An intergovernmental agreement can generally be defined as an agreement between two or more governments for accomplishing common goals, providing a service or solving a mutual problem. An intergovernmental agreement includes agreements between the federal government and New York State, New York State and other states, among state agencies, local governments (i.e., town, village, city or county), public authorities, and public benefit corporations created by the State, and between local governments and the State of New York. For example, the Attorney General has provided guidance on the definition of intergovernmental agreements in a 1980 opinion and stated that these agreements should simply be “understandings about who is to do what, whose budget is to support what expenditures and who is to report to whom about the progress of the undertaking and the like.” 1980 Op. Att'y Gen. 81. Therefore, the requirements of State Finance Law §§ 139-j and 139-k would not be applicable when a Governmental Entity enters into an agreement or similar document detailing the understanding of the parties with the federal government, another state, another agency, public authority or public benefit corporation created by the State or a local government body.
E. Railroad and utility force accounts
A force account is an agreement between a governmental entity and the railroad or utility in which the expenses of the railroad and utility are reimbursed under a statutorily governed force account method of payment. This method of reimbursement provides for the actual costs of labor, fringe benefit and overhead, and materials used in support of the project. For example, this mechanism is used by the New York State Department of Transportation (DOT) to reimburse railroads and utilities that relocate or modify their facilities to accommodate the needs of DOT in the construction or safe operation of State highways where such reimbursement for relocation or modification is required. For example, see Highway Law § 10 (21), (24-b), (24-c) and (26).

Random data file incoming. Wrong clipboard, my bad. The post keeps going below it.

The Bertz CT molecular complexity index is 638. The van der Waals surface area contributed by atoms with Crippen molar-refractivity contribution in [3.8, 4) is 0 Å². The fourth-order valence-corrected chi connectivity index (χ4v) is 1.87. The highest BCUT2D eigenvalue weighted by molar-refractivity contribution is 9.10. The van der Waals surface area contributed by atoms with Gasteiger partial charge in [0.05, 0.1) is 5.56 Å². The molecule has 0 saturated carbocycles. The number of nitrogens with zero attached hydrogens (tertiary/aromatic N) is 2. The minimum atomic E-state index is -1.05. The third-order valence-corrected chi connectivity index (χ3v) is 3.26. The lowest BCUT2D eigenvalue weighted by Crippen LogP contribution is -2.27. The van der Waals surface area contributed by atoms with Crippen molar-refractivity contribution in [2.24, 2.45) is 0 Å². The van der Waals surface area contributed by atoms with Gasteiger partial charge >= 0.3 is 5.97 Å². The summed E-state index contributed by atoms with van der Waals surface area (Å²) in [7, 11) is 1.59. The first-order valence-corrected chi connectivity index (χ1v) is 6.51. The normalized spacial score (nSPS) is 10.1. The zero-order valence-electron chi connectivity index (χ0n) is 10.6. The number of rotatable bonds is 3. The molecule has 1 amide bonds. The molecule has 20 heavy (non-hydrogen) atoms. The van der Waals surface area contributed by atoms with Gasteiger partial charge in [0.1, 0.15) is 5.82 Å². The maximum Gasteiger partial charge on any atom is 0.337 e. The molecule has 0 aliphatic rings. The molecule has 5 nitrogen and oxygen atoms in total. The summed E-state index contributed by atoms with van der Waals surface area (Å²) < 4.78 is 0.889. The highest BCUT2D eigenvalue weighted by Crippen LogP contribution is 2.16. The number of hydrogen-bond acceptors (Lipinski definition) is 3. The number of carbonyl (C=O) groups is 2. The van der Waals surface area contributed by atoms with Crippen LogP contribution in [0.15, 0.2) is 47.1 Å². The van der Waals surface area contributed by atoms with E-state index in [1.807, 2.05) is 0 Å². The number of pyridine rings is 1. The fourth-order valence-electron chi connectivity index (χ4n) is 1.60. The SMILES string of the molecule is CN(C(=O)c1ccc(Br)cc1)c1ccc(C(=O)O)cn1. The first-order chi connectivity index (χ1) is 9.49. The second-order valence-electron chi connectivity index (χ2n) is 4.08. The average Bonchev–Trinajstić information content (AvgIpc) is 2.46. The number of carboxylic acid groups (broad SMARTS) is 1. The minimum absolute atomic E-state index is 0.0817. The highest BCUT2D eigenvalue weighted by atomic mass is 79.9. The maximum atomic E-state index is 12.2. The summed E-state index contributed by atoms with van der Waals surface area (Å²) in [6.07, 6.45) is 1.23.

F. Utility Relocation project agreements or orders
Utility relocation project agreements or orders are a product of the need for the a Governmental Entity, in certain instances, to provide compensation for the removal, relocation, replacement or reconstruction of privately, publicly or cooperatively owned utilities as result of work on a project due to construction, reconstruction or maintenance thereof. For example, see Highway Law § 24-a regarding New York State Department of Transportation highway projects.
G. Contracts Governing Organ Transplants
Organ transplant contracts involve a specific set of circumstances pertaining to the health, safety and welfare of the public. Arguably, the need for procurement lobbying restrictions in such situations is mitigated by public need and the controls imposed on these transactions by the federal government and laws.
H. Contracts Allowing for State Participation in Trade Shows
Governmental entities often seek to participate in trade shows in order to represent or market the entity or the State of New York. Typically, these entities seek to participate in a particular trade show and there are no other competing shows available. The participation of the State in these shows provides space for New York State to showcase itself.
I. Eminent domain transactions
In general, an eminent domain transaction results in the taking of private real property for government or public use which is subject to just compensation. There are a variety of different statutes authorizing eminent domain transactions. In general, these statutes set forth approved methods for determining just compensation. Thus, these transactions are exempted from the scope of the new State Finance Law provisions.